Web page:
|Fatal Flaw (standard:Creative non-fiction, 1520 words)|
|Author: CloudBreakChick||Added: Sep 20 2004||Views/Reads: 2081/991||Story vote: 0.00 (0 votes)|
|Sometimes things are too good to be true.|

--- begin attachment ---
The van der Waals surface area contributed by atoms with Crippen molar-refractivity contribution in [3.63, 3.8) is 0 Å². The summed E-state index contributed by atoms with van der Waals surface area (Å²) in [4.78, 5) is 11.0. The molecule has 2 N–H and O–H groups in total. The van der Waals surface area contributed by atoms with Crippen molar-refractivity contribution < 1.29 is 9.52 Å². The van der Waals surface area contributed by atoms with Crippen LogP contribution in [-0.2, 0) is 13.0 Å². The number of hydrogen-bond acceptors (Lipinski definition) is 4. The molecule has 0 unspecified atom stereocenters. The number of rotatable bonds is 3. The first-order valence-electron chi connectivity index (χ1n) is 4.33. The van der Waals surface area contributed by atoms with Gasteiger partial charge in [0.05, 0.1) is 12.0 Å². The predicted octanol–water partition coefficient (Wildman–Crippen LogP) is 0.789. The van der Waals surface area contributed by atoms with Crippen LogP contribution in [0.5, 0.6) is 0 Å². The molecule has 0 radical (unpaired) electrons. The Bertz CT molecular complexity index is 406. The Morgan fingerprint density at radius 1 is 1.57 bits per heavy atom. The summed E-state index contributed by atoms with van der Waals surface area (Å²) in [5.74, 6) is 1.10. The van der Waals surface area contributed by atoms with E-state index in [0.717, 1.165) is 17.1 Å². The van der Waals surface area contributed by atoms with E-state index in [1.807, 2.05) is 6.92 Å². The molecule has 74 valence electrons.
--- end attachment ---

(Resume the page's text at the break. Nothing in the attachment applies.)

I can still remember the first time I went hiking there. It was fall—November to be exact--the smell of soon-to-fall snow thick in the air, the wet leaves sticking to my shoes and filling my nostrils with the delicious scent of autumn. The woods were radiant reds, dazzling yellows, glittering oranges, with just a touch of the earthy green left over from summer. I could see deer tracks patterned intricately into the mud of the trail as I stepped over them, careful not to disturb an inch of their complexity. Every once in a while a blue-black butterfly floated by, not caring that winter was on its way and that the air would soon turn cruelly cold, but instead intent on finding the next sweet flower on which to feast. It was my favorite place on earth. I hiked those woods all summer the next year, finding new paths what wound up into the hills, exploring them to my heart's content. I loved the serenity of being surrounded by nature, the peaceful loneliness that I could wrap my being around, and the almost eerie silence that invaded my mind and pushed out my thoughts. I loved watching life around me, moving on at its own pace, unhurried by the busy world. It was here, and only here, that I could truly be alone. There was a stream running through the woods. During rainy season, I suppose it could become more of a river, but it's best when it's a stream. The clean, fresh smell of renewal possessed me here, making me whole and giving me the energy to face another day. I could see the tiny minnows swimming around, trying in vain to trap a waterbug for dinner. The birds, so many birds, peering out from their hiding places in the trees, waited for me to pass so they could have their shot at the minnows. Rocks of all shapes and sizes, green with moss, laid undisturbed as the water slowly meandered over and around, hurrying for nothing. The occasional rustle in the trees, probably some small animal climbing or jumping, was the only thing that broke the solitude I felt. I took him there, many times. My best friend—some would say my first true love—shared this place with me. We were quite a pair, the two of us. I was almost obnoxious with my character, always the life of the party, always the one surrounded by friends and conversation. He was just the opposite. He was quiet, and at first glance one would think he was shy. He always said that he didn't have much to say, and if he did, he would speak. He didn't feel the need to litter the world with meaningless words when there were plenty of people to do that for him. He changed when he was with me, though. We were always laughing, joking, truly enjoying the company of each other. Any silence that threatened to loom over our time together was quickly broken with a rush of words, spilling out of both our mouths as we found a new topic to discuss. That lasted until we walked into those woods. Then we fell silent, each of us content to be alone with our own thoughts. I always went barefoot, my shoes in my hand, loving the feel of the cool, almost cold, water trickling over my feet, the slippery rocks as my steps. He wore shoes, and walked on the bank, chastising me relentlessly for being stupid, what if I fell? I would laugh, tell him that it wouldn't be a big deal, so I'd get a little wet. He would shake his head, his shaggy brown hair falling back into its place, and continue to pick his way cautiously around the overgrown wildflowers and dirty rocks. Every once in a while I would pretend to stumble, looking mischievously at him as he jumped to keep me from falling, and then chuckle to myself at the face he made as he realized that I was poking fun at his overly cautious way of doing things. So the two of us would walk, not talking, just smoking cigarettes stolen from my mother's drawer, sometimes holding hands. Every once in a while I would glance at the rings of smoke as they climbed towards the clouds, wrinkling my nose as the smoke's pungent tang tickled my nostrils. But then I'd feel his hand slip into mine, never sweaty, just cool and soothing. My heart would beat so fast when he held my hand. It was such a gesture of innocence, not meant to be romantic—but somehow, as I look back, it was quite possibly the most romantic thing ever. Two kids, barely sixteen, enjoying the comfortable silence that many pairs never reach. Two kids, content to just be with each other, not talking or laughing or joking around, but just walking and thinking. To this day, I don't know what he thought of, nor do I care. All I know is that my thoughts flowed freely, the evils of teenage life escaped my mind for a few moments, and I could truly experience a taste of Heaven. Click here to read the rest of this story (58 more lines)
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